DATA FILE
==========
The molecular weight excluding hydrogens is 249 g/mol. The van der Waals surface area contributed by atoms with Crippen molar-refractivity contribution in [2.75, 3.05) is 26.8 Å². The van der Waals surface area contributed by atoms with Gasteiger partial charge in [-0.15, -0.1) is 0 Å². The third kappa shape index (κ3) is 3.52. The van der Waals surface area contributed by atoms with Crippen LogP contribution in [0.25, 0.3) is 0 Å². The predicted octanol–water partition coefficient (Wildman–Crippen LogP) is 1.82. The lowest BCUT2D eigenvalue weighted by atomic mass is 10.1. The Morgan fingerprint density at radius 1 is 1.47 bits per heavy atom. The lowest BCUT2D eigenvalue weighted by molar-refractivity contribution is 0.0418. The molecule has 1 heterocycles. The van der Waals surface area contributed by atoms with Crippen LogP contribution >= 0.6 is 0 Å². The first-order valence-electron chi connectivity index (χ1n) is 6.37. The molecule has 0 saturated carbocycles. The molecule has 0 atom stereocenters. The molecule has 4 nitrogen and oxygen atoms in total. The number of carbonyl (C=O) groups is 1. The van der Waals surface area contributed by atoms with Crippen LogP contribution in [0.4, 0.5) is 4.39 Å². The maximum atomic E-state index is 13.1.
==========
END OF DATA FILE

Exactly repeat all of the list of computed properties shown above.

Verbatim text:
The molecular weight excluding hydrogens is 249 g/mol. The van der Waals surface area contributed by atoms with Crippen molar-refractivity contribution in [2.75, 3.05) is 26.8 Å². The van der Waals surface area contributed by atoms with Gasteiger partial charge in [-0.15, -0.1) is 0 Å². The third kappa shape index (κ3) is 3.52. The van der Waals surface area contributed by atoms with Crippen LogP contribution in [0.25, 0.3) is 0 Å². The predicted octanol–water partition coefficient (Wildman–Crippen LogP) is 1.82. The lowest BCUT2D eigenvalue weighted by atomic mass is 10.1. The Morgan fingerprint density at radius 1 is 1.47 bits per heavy atom. The lowest BCUT2D eigenvalue weighted by molar-refractivity contribution is 0.0418. The molecule has 1 heterocycles. The van der Waals surface area contributed by atoms with Crippen LogP contribution >= 0.6 is 0 Å². The first-order valence-electron chi connectivity index (χ1n) is 6.37. The molecule has 0 saturated carbocycles. The molecule has 0 atom stereocenters. The molecule has 4 nitrogen and oxygen atoms in total. The number of carbonyl (C=O) groups is 1. The van der Waals surface area contributed by atoms with Crippen LogP contribution in [0.4, 0.5) is 4.39 Å². The maximum atomic E-state index is 13.1.